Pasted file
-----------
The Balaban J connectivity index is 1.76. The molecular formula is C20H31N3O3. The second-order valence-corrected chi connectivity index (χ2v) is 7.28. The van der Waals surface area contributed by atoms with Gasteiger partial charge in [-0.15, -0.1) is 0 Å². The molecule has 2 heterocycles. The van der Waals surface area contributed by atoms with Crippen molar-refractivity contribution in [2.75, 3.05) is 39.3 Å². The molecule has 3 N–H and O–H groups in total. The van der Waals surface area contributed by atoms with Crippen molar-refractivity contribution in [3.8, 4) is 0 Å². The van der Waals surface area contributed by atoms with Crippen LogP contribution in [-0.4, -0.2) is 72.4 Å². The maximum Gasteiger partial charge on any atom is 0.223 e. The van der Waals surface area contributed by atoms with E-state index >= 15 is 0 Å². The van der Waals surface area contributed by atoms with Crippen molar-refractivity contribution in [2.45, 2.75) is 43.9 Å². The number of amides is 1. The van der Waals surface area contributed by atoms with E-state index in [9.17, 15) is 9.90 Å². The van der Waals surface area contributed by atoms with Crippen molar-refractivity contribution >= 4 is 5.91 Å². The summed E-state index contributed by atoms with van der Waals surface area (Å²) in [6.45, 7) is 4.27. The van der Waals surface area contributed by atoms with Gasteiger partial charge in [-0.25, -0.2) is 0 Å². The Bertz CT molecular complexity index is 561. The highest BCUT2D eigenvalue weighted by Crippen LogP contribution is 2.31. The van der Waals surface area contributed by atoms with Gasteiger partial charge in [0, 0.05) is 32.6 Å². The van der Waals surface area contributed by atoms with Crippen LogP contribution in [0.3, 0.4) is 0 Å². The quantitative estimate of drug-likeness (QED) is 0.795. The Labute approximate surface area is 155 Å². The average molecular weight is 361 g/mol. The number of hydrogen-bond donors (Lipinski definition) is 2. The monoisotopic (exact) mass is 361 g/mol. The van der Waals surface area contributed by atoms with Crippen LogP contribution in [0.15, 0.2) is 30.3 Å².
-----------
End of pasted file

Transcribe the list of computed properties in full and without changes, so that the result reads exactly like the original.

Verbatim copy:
The Balaban J connectivity index is 1.76. The molecular formula is C20H31N3O3. The second-order valence-corrected chi connectivity index (χ2v) is 7.28. The van der Waals surface area contributed by atoms with Gasteiger partial charge in [-0.15, -0.1) is 0 Å². The molecule has 2 heterocycles. The van der Waals surface area contributed by atoms with Crippen molar-refractivity contribution in [2.75, 3.05) is 39.3 Å². The molecule has 3 N–H and O–H groups in total. The van der Waals surface area contributed by atoms with Crippen molar-refractivity contribution in [3.8, 4) is 0 Å². The van der Waals surface area contributed by atoms with Crippen LogP contribution in [-0.4, -0.2) is 72.4 Å². The maximum Gasteiger partial charge on any atom is 0.223 e. The van der Waals surface area contributed by atoms with E-state index >= 15 is 0 Å². The van der Waals surface area contributed by atoms with Crippen molar-refractivity contribution in [2.45, 2.75) is 43.9 Å². The number of amides is 1. The van der Waals surface area contributed by atoms with E-state index in [9.17, 15) is 9.90 Å². The van der Waals surface area contributed by atoms with Crippen molar-refractivity contribution >= 4 is 5.91 Å². The summed E-state index contributed by atoms with van der Waals surface area (Å²) in [6.45, 7) is 4.27. The van der Waals surface area contributed by atoms with Gasteiger partial charge in [-0.25, -0.2) is 0 Å². The Bertz CT molecular complexity index is 561. The highest BCUT2D eigenvalue weighted by Crippen LogP contribution is 2.31. The van der Waals surface area contributed by atoms with Gasteiger partial charge in [0, 0.05) is 32.6 Å². The van der Waals surface area contributed by atoms with Crippen LogP contribution in [0.3, 0.4) is 0 Å². The quantitative estimate of drug-likeness (QED) is 0.795. The Labute approximate surface area is 155 Å². The average molecular weight is 361 g/mol. The number of hydrogen-bond donors (Lipinski definition) is 2. The monoisotopic (exact) mass is 361 g/mol. The van der Waals surface area contributed by atoms with Crippen LogP contribution in [0.15, 0.2) is 30.3 Å².